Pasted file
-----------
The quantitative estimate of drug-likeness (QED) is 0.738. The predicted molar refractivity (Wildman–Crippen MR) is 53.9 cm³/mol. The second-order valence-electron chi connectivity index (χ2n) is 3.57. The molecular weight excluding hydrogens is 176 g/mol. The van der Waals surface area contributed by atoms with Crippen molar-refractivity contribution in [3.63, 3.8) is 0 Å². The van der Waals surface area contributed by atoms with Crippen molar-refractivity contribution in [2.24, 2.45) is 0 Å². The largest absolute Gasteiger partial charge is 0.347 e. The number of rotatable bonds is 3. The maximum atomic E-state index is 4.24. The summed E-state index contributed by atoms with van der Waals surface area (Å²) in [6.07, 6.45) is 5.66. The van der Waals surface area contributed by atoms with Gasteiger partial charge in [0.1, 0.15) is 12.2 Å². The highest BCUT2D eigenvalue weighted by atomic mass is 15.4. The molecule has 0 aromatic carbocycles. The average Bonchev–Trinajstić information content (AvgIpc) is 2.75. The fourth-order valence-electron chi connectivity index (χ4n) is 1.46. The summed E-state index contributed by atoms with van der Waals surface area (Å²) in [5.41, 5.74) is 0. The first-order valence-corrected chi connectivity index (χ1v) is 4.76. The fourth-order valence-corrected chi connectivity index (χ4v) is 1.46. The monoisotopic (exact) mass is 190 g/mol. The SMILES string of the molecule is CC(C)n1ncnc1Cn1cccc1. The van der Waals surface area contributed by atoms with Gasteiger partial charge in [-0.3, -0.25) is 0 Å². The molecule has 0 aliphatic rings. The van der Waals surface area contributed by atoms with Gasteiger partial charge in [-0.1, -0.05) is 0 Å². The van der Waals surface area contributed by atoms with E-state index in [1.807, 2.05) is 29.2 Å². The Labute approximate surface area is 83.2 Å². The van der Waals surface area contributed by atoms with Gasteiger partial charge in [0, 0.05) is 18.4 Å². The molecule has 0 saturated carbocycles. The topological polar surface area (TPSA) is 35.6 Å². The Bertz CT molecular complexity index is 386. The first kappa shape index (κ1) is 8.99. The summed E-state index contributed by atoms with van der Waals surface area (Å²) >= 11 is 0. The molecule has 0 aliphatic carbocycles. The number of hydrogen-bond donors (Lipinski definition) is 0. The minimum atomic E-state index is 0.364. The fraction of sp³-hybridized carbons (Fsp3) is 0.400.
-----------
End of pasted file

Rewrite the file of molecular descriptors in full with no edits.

The quantitative estimate of drug-likeness (QED) is 0.738. The predicted molar refractivity (Wildman–Crippen MR) is 53.9 cm³/mol. The second-order valence-electron chi connectivity index (χ2n) is 3.57. The molecular weight excluding hydrogens is 176 g/mol. The van der Waals surface area contributed by atoms with Crippen molar-refractivity contribution in [3.63, 3.8) is 0 Å². The van der Waals surface area contributed by atoms with Crippen molar-refractivity contribution in [2.24, 2.45) is 0 Å². The largest absolute Gasteiger partial charge is 0.347 e. The number of rotatable bonds is 3. The maximum atomic E-state index is 4.24. The summed E-state index contributed by atoms with van der Waals surface area (Å²) in [6.07, 6.45) is 5.66. The van der Waals surface area contributed by atoms with Gasteiger partial charge in [0.1, 0.15) is 12.2 Å². The highest BCUT2D eigenvalue weighted by atomic mass is 15.4. The molecule has 0 aromatic carbocycles. The average Bonchev–Trinajstić information content (AvgIpc) is 2.75. The fourth-order valence-electron chi connectivity index (χ4n) is 1.46. The summed E-state index contributed by atoms with van der Waals surface area (Å²) in [5.41, 5.74) is 0. The first-order valence-corrected chi connectivity index (χ1v) is 4.76. The fourth-order valence-corrected chi connectivity index (χ4v) is 1.46. The monoisotopic (exact) mass is 190 g/mol. The SMILES string of the molecule is CC(C)n1ncnc1Cn1cccc1. The van der Waals surface area contributed by atoms with Gasteiger partial charge in [-0.3, -0.25) is 0 Å². The molecule has 0 aliphatic rings. The van der Waals surface area contributed by atoms with Gasteiger partial charge in [-0.1, -0.05) is 0 Å². The van der Waals surface area contributed by atoms with E-state index in [1.807, 2.05) is 29.2 Å². The Labute approximate surface area is 83.2 Å². The van der Waals surface area contributed by atoms with Gasteiger partial charge in [0, 0.05) is 18.4 Å². The molecule has 0 saturated carbocycles. The topological polar surface area (TPSA) is 35.6 Å². The Bertz CT molecular complexity index is 386. The first kappa shape index (κ1) is 8.99. The summed E-state index contributed by atoms with van der Waals surface area (Å²) >= 11 is 0. The molecule has 0 aliphatic carbocycles. The number of hydrogen-bond donors (Lipinski definition) is 0. The minimum atomic E-state index is 0.364. The fraction of sp³-hybridized carbons (Fsp3) is 0.400.